Adobe to Australia: Higher pricing is your 'personalised experience'

Adobe also continues to hide behind its Creative Cloud to justify why it's selling its physical and downloadable software products at a higher price in Australia.
Written by Spandas Lui, Contributor

Adobe restricts Australians from accessing its US-based website, which sells its products at a lower cost, in order provide a more "personalised experience" to users, and to track the company's revenue within the region, according to Adobe managing director for Australia and New Zealand Paul Robson.

Most of the ire regarding Adobe's software pricing is directed at the company's online store, which often charges a large premium in Australia. Considering that the software is digitally delivered and requires little logistical cost above and beyond serving other geographies, many consumers consider the prices in Australia as being inexplicably exorbitant.

Australians are unable to access Adobe's US website to buy the products at a lower cost, because they are automatically redirected to the company's local website.

It is important to geo-block and restrict Australians to Adobe's Australia-only website to provide a more "personalised experience" for consumers in different markets, Robson said at the IT pricing inquiry parliamentary hearing on Friday. It also allows the company to "capture the revenue that is relevant to the Australian market", and to make better business decisions, he said.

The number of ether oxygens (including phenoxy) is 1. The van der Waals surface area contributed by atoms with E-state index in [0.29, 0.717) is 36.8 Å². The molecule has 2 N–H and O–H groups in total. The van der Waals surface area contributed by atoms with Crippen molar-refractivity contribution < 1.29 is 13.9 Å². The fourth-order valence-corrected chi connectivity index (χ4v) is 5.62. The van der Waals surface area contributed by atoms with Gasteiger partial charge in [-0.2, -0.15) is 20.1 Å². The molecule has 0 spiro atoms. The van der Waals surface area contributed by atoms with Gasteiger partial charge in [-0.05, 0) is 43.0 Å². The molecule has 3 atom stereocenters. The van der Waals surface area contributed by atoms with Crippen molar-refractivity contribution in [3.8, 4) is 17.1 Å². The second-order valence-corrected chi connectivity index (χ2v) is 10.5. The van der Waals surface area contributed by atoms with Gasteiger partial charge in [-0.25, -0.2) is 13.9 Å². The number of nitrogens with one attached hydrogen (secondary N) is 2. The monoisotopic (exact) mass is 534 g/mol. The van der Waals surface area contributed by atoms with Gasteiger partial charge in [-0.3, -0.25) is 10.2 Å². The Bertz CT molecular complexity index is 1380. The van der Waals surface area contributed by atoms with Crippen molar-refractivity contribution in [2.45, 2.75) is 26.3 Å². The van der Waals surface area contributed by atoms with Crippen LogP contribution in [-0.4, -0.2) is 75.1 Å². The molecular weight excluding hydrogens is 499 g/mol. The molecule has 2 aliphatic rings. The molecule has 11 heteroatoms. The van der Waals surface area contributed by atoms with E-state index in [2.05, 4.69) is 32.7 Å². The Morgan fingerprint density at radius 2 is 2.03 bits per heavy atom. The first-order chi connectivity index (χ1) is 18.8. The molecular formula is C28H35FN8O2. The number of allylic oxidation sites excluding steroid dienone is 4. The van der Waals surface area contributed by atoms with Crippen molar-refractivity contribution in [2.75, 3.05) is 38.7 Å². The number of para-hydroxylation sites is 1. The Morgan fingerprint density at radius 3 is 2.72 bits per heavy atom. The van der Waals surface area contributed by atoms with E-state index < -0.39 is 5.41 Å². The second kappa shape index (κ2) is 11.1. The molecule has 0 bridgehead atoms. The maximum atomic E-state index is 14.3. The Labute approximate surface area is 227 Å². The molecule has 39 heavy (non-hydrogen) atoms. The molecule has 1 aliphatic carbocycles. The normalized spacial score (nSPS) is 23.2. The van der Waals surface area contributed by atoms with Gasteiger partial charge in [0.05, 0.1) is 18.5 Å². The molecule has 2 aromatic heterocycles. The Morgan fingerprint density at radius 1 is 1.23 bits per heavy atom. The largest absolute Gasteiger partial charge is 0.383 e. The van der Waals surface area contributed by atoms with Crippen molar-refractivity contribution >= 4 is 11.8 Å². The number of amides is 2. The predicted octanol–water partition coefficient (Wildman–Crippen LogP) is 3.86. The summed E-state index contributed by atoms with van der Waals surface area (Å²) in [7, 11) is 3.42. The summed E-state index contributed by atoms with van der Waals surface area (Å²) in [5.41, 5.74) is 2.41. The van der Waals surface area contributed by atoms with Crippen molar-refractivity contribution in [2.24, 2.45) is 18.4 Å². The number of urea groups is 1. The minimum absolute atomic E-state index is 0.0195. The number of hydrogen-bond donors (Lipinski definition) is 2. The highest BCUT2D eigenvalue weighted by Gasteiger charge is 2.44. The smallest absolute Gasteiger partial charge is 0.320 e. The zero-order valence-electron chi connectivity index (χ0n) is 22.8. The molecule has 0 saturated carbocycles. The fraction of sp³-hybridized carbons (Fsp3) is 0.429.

The higher cost of online products in Australia reflects the costs of running the local Adobe operations, the salary of staff, and investment into developing its local sales channels, Robson said. The cost of the development must also be recouped during the sale of software products, so that the company can support ongoing innovation to deliver to customers, he said.

For physical boxed products, freight and logistics costs are also considered, but the company is encouraging customers to move onto adopting its products through Adobe Creative Cloud, which is a subscription-based service that has Australian pricing comparable to the US, he claimed.

Robson continuously defended Adobe's high online store and boxed product pricing in Australia, claiming that it's to push users to the subscription-based Creative Cloud, which the company sees as the way of the future for software distribution.

It is important to note that Adobe only lowered the pricing of Creative Cloud access in Australia last month, after it was summonsed to appear before the IT pricing enquiry.

Adobe noted that 85 percent of its sales flow through local channel partners, and its online store is only one way that customers can purchase its products.

"Direct sales and sales through our channel partners are also very important for effectively supplying and servicing our Australian customer base and ensuring the success of the Australia business," Robson said in his written submission to the IT pricing inquiry.

At the parliamentary hearing, he said that customers can buy Adobe boxed products overseas, but that those products would not be covered by the company's local warranty policies.

Apple also appeared before the parliamentary hearing earlier on Friday. While the company said it has little control over pricing of digital content on iTunes, its hardware and software products have similar pricing across Australia and the US.

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